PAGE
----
'Time for change': Phil Gould blasts NRL bosses amid virus crisis

Riley Morgan
Sports Reporter

Gus Gould has questioned NRL’s bosses after Todd Greenberg and ARLC chairman Peter V’landys said the game would be in dire straights if the NRL season is cancelled due to the coronavirus.

On Sunday, the NRL confirmed it would forge ahead with the competition in round two in the interest of keeping the game alive financially despite the growing pandemic which has forced the shut down of other major sports.

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Without insurance or assets to produce income outside of the games themselves, ARLC chairman Peter V'landys said the NRL would not take long to collapse if the season was suspended without financial assistance from the government.

Todd Greenberg (pictured left) and Phil Gould (pictured right). (Getty Images)

But Gould has blasted the NRL after pointing out the game was supposed to be saving money for a ‘rainy day’.

“When the ARL Commission was first formed in 2012, Commission member Gary Pemberton stressed to all that $50m per year should be banked in a future fund, for a rainy day,” he tweeted.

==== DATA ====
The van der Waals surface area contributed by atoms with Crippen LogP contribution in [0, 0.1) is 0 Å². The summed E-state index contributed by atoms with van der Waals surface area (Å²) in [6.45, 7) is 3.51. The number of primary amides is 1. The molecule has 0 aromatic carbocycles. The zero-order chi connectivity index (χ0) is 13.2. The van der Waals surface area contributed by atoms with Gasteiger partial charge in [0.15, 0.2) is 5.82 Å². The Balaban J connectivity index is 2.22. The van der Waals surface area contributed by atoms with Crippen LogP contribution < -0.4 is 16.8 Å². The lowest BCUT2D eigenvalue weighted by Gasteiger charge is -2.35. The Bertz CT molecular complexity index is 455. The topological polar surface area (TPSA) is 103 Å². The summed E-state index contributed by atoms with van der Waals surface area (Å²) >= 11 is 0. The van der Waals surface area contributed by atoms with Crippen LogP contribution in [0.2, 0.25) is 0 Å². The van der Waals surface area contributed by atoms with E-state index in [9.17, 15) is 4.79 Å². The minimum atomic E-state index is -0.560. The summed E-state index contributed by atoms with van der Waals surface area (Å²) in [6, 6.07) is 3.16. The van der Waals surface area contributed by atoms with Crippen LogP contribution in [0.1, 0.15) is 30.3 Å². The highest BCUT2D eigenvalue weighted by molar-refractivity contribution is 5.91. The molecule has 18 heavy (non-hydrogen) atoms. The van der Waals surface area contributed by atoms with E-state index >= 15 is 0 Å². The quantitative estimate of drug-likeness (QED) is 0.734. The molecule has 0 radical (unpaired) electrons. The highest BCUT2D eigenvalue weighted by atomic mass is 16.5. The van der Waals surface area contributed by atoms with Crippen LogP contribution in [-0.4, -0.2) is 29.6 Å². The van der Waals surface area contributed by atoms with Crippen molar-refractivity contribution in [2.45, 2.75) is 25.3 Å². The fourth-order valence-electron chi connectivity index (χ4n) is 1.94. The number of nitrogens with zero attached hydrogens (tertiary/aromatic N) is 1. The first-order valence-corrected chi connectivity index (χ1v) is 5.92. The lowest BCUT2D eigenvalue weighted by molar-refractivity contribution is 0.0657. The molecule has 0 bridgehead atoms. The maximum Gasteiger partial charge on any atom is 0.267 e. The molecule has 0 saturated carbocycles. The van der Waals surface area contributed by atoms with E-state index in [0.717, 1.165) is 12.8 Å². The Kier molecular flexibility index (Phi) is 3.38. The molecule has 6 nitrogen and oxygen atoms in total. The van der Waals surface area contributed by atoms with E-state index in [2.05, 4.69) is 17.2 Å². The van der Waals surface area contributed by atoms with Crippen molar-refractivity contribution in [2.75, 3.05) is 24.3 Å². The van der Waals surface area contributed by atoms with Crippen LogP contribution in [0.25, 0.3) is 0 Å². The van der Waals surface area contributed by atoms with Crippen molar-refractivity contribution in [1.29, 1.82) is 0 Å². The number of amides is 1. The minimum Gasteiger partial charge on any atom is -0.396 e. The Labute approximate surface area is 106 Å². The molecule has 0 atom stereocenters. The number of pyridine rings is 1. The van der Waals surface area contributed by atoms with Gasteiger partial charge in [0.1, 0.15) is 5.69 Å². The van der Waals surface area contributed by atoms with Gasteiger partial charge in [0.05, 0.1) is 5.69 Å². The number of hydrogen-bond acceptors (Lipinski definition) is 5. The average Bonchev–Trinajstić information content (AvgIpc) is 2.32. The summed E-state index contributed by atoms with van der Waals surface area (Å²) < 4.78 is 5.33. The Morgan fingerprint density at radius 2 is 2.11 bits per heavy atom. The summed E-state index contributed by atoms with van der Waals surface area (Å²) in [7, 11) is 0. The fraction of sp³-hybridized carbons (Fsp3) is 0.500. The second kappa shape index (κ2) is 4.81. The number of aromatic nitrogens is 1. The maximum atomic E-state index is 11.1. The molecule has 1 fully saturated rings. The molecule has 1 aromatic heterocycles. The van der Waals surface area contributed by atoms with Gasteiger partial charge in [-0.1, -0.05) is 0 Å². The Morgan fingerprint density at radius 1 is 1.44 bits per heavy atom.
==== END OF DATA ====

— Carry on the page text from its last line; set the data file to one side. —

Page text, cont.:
“By 2020 we should have at least $450m in reserve. It’s now pouring rain. How much is there in the future fund?”

Gould then expanded on the Today show on Monday after claiming the NRL needed to shut down the game and reflect on why the code is so vulnerable.

“The fact that it could cause such financial hardship to our clubs and to our game, I don’t think is an excuse enough to be separated from what the rest of society is doing,” he said.

“It’s going to have them look at the whole financial model and philosophy of the governing body in our code,” he added.

“We’ve got to learn from what we’ve done in the past and ask ourselves why we are so vulnerable as a code right at the moment because we have to close down for a season. It shouldn’t be that way.”

Scott Morrison responds to NRL plea

Australian Prime Minister Scott Morrison issued a gloomy response when asked about V’landys’ plea on Monday.

“Obviously the NRL is not high on the list at the moment,” Morrison said.

Already the NRL has dipped into its 'distress fund' to the tune of $6.8 million, allocating $425,000 to each of the 16 clubs to assist with the financial pressure of closing games to fans from round two.

However, this is a meagre sum compared to the losses clubs are faced with from next weekend.

There were also suggestions the NRL could lower the competition's salary cap, effectively cutting the wage of players as part of the collective bargaining agreement with the Rugby League Players Association.